It is once again autumn in Sioux City which means it is time to put costumes on (if you'd like) and travel to the Kingdom of Riverssance, which is celebrating its sweet 16 on Oct. 5 and 6 at Riverside Park.
From the mind of Phyl Claeys, who had never attended a renaissance festival before creating his own, Riverssance started as a harvest festival, but then quickly grew to be so much more. After all, where else in Sioux City do you have the chance to see live full-armor jousting? The answer: nowhere.
"The jousting is such a big thing for me because people see it on TV or in the movies, but never in person," said Claeys. "You get to see these humongous horses with riders on top colliding with each other. It's crazy fun."
However, the jousting is just the tip of the proverbial iceberg, as there are so many more attractions that make this kingdom magical. More than 250 costumed people, each with a unique character, will be interacting with festival goers over the course of the weekend. Around 100 of these characters are residents of Siouxland and the rest are professional entertainers that travel in from around the United States. Attendees will get to see such festival favorites as the Fallen Friar Phyl, Sir Robert, the Crow Sisters, Mud Man and the whole royal court, among many others. People coming to spend the day enjoying Riverssance are not required to wear costumes, but costumes are encouraged.
"That has been a misconception over the years," said Claeys. "We invite everyone to come and visit our kingdom as a visitor and we will treat them like royalty, but they need not wear garb."
The theme this year is "The Magical Fun of Rivercade and Riverssance."
"'Magical' is a word that we throw out there," said the festival planner. "You can go to a concert and it can be magical. You can go to a church service and it can be magical. Nature can be magical. For Riverssance, the ambiance we create is magical. People come out of themselves and entertain festival goers in a way that seems like magic to me."
For the first time in Riverssance history, there will be new groups teaching attendees different styles of dancing. You will have the opportunity to learn how to dance like vikings and/or pirates.
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One of the highlights of the festival for Claeys is the "Birds of Prey" attraction, which captivates the audience while different raptors are presented and do demonstrations. In past years there has been a wide variety of birds including kestrels, hawks, eagles and owls. The bird handlers teach the crowd about various aspects that make each species unique.
As just stated, Riverssance is not only fantastical; it is educational, as well. Along with learning about the birds of prey, there are also educational encampments. At the viking, pirate and gypsy encampments you can learn about how these people lived during the period they walked the earth.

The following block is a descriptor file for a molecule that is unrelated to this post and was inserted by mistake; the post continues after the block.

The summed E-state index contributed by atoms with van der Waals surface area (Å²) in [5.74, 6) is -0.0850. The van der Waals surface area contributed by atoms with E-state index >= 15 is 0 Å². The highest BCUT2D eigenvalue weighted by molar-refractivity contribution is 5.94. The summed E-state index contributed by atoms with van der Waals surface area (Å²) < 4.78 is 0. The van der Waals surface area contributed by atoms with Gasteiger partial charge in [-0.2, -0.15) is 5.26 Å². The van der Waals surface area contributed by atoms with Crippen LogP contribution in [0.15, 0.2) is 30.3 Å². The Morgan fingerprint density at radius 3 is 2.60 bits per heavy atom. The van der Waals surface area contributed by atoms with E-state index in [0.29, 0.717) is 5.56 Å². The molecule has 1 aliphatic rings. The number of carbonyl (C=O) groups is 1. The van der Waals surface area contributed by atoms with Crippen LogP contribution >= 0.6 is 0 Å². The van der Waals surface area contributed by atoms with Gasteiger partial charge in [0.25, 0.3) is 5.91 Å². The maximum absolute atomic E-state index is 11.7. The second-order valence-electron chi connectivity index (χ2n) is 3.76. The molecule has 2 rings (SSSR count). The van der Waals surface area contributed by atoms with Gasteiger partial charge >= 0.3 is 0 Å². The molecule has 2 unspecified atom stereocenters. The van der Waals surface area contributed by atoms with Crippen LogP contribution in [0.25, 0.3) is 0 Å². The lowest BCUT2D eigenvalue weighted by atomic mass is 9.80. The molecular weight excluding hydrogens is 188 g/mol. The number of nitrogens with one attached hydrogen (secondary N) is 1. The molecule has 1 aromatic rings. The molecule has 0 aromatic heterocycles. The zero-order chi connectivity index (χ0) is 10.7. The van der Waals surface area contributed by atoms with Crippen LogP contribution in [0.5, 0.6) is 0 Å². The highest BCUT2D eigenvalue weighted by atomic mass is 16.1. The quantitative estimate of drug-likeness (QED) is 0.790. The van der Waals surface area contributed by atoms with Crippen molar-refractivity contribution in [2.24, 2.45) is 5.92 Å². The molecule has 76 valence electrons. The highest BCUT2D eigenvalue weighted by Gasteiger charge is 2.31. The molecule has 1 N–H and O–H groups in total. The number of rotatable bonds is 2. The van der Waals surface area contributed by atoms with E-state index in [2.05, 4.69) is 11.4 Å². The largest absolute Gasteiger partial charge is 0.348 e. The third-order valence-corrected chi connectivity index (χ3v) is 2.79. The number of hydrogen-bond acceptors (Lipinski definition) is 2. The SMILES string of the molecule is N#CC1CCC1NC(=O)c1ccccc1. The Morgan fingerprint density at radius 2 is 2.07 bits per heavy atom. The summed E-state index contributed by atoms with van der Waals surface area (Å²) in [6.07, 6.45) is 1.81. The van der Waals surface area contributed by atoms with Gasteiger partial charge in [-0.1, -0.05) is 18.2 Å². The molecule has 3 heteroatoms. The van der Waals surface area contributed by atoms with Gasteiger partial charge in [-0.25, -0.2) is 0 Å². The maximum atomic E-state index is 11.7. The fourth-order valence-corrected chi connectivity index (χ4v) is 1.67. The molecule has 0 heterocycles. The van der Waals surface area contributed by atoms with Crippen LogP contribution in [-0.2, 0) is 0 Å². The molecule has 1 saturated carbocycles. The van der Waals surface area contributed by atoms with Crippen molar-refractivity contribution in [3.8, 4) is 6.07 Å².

"We have a couple of historically correct viking encampments," said Claeys. "They live like people would have lived during the time of the vikings. You enter the camp and you can see how they made their tools and how they cooked their food. The performers would love to tell you the history of the people they are playing."
Even the children's area is educational because the festival has incorporated games and activities children would have played during the renaissance period. One game involves children "hunting" and catching falling leaves. Even though that is an activity children can do on a normal fall day, they really enjoy doing this activity in the Riverssance environment.
There will be five stages set up, each with live entertainment happening throughout both days of the festival. Some of the entertainment includes music, dancing, belly-dancing, magic, fire shows and pirate comedy.
This festival isn't just about the entertainment. It is also about shopping and eating and with tons of food trucks and artisan's booths to peruse, you probably won't leave with an empty belly or empty hands.
While this festival is, in general, family friendly, the bawdy Pirate's Smoker is an adults-only event. Tickets to the smoker are sold separately from general admission tickets and can be bought for $20 at the kingdom's pub. There is limited seating, so be sure to get there early.
"People have to understand that this is bawdy," said Claeys. "It is a pirate comedy show where you get to eat a turkey leg, smoke a cigar and get served brew by wenches. There's jokes, magic, dancing, singing and a cleavage contest. It totally involves you. Nobody just sits at the smoker. If you don't have a good time at the smoker, you've probably never had a good time in your life."